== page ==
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A Tale Of Two Egypts

A Tale of Two Egypts

A tandem bike does not travel well down six flights of stairs, we discovered, bleary eyed, at four in the morning. Outside, the cool air was pierced with the flashing of our bike lights as we wove our way, unnoticed, through the silent sleeping streets. The expanse of Tahirir Square lay empty, seemingly at peace under the all seeing eye of the huge Egyptian flag – we trundled past in the darkness. The square has been the crucible of five revolutions. Most recently, 2011 saw the overthrowing of Mubarak’s thirty year regime and the birth of the Arab spring; and in 2013 it was the site of a coup d’état to oust the Muslim Brotherhood from government. We crossed the Nile to Cairo tower, the start point of our journey.

We were joined on our early morning ride by an amazing group of cyclists who led us through the busying city. Once on the isolated desert highway, we travelled parallel with the wall of New Cairo for several kilometres: an empty, fortified city “built to protect Egypt’s elite from another uprising”.

By the afternoon we had reached the Red Sea coast. Here, ships lay in waiting for the Suez Canal.

Alleviating their weight for the shallow channel, they deposit petroleum in the SUMED pipe system, which links the Suez with the Mediterranean. Along with European funded wind farms, tourist resorts clutter the plastic strewn coastline, and we sped south with the wind strong at our back. It’s not hard to imagine how this area, blighted by western influence, could cradle contempt for the west.

Following a decline in tourism after the Arab Spring, the Egyptian government closely monitor all tourist activities. This is designed to keep tourists safe and maintain a good image for tourism. Cyclists are not with a tour company, don’t stick to an itinerary, or stay safely locked up in resort compounds, and this is understandably a problem for the authorities. Around mid-morning of the second day we were stopped at a checkpoint and joined by our first police escort. This was an expected hassle, even on empty desert roads, but the police were friendly, and when we arrived in Ras Sheikh that evening they permitted us to camp outside their station. We ate with the policemen that evening: plastic bags of soup and spaghetti. Rifle slung across his shoulder with the muzzle pointing directly at Merlin’s face, a police officer whom the others described as “psychology”, hurled questions in Arabic in Merlin’s direction. He calmed a little when Alex gave him a lesson on how to use a fork to eat spaghetti. On possibly the only occasion in our lives, we lay in our tent that night with an armed officer guarding us just metres away.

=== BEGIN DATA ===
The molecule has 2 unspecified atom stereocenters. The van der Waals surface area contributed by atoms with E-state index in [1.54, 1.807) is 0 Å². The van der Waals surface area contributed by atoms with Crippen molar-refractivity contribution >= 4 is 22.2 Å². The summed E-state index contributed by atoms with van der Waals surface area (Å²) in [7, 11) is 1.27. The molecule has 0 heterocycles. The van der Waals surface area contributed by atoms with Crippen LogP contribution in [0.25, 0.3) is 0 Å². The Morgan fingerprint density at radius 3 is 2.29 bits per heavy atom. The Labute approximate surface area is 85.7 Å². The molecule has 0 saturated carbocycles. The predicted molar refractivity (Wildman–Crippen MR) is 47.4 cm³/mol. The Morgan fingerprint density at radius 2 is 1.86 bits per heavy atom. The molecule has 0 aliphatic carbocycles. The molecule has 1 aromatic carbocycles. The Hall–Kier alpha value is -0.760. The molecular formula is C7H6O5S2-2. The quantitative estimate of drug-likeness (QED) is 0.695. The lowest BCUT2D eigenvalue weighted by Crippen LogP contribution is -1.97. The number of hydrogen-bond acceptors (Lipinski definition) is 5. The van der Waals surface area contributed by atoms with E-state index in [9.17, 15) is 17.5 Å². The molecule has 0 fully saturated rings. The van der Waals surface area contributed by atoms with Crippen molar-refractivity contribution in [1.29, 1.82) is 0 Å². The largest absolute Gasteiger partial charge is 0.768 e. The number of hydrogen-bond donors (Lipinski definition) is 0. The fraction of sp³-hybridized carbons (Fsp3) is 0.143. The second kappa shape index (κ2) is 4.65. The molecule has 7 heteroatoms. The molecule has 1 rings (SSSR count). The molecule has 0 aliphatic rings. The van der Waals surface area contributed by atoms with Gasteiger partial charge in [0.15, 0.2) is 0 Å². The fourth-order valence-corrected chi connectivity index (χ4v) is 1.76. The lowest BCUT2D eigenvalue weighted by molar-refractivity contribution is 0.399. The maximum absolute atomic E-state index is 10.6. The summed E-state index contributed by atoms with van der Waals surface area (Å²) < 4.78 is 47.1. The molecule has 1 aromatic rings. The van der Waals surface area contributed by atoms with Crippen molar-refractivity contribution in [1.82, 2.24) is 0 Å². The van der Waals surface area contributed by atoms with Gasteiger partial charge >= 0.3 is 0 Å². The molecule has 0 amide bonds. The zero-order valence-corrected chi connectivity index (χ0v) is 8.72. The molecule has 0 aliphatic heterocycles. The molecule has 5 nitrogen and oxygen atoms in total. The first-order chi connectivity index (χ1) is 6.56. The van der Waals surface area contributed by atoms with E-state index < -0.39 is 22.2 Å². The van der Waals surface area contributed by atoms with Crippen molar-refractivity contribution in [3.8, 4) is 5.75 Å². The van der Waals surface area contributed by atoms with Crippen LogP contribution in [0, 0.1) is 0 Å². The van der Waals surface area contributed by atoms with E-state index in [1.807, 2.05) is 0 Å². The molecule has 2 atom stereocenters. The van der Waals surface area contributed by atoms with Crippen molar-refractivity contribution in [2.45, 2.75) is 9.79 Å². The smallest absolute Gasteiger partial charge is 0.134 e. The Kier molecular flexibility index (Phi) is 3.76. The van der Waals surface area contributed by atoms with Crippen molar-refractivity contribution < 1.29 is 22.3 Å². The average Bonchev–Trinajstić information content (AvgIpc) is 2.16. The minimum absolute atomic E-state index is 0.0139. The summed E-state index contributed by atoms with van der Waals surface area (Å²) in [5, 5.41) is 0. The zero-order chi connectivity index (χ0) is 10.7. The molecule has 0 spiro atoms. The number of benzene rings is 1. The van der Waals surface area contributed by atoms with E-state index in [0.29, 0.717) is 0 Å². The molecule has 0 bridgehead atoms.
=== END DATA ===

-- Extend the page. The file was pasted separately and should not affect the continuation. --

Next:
At midnight our protector, along with a small entourage of other officers, woke us. They needed to see our visas. Morning. Ready to leave, we were stopped. Someone important was on their way. By the time the sun had risen, an officer with falcons on his shoulders and some aura of importance arrived. General Afifi informed us that we were not permitted to cycle to Hurgada, our destination that day. We would have to go back to Cairo. No, Luxor. Wait, the order has changed. It’s difficult to negotiate so we go with the General to his station. Thus ensued 36 hours of pseudo-arrest.

More pressed white uniforms surround us, cycling on to Hurgada at this point seems to be a disappearing dream, getting further from our grasp as falcon-crested General Ahmed gets increasingly impatient. For now we have to play their game and negotiate by their rules. Glimpses of rage intermittently escape through General Ahmed’s stern composure, his hands shaking, his English polite.

The situation gets more and more out of our control, we and the police both being controlled by omnipotent orders cast from above. Orders capable of changing from one phonecall to another and with the constant threat of sending us back to Cairo. Impossible choices, either get in the police van or return to Cairo. It’s all a blur, trying to maintain a locus of control whilst we, our possessions, our bike are hurtled around in the back of police pickup. Police station, armed guards, count our money, eating under armed guard. Why? Danger on the road, broken road, the minister says. What is the threat? Return to Cairo ordered. Egyptian friends scared to intervene. Call the embassy. Negotiation not possible. National Security involved. The president. What is going on. Sleep in the police station, no, armed guard at hotel. Will we have to leave Egypt?

Early morning woken up by banging. General Ahmed is at the door, in the room “GET UP”. We have no control. They want us out of here asap. Bike pushed into coach. Doesn’t fit. Minivan. Police check points. Speeding along through the desert toward Luxor. Move vehicles, try to keep track of possessions. “Where you stay? HOTEL HOTEL” “with a friend” “Not possible. HOTEL”. We become more isolated as any more of our remaining contacts fear getting too involved with police. Under escort now. Lights flashing, sirens going, flanked by police motorbikes. Are we really this high profile? Prisoners? “Presidents orders”. Day 3 and the trip has already gone tits-up. Will we really cycle? Disappointment sits in our tummies as we console ourselves with the fact that at least we are still in Egypt, even if we may never cycle another kilometre. The powers that be know everything, who our friends are here, where we stayed in Cairo. Is this really all to protect us?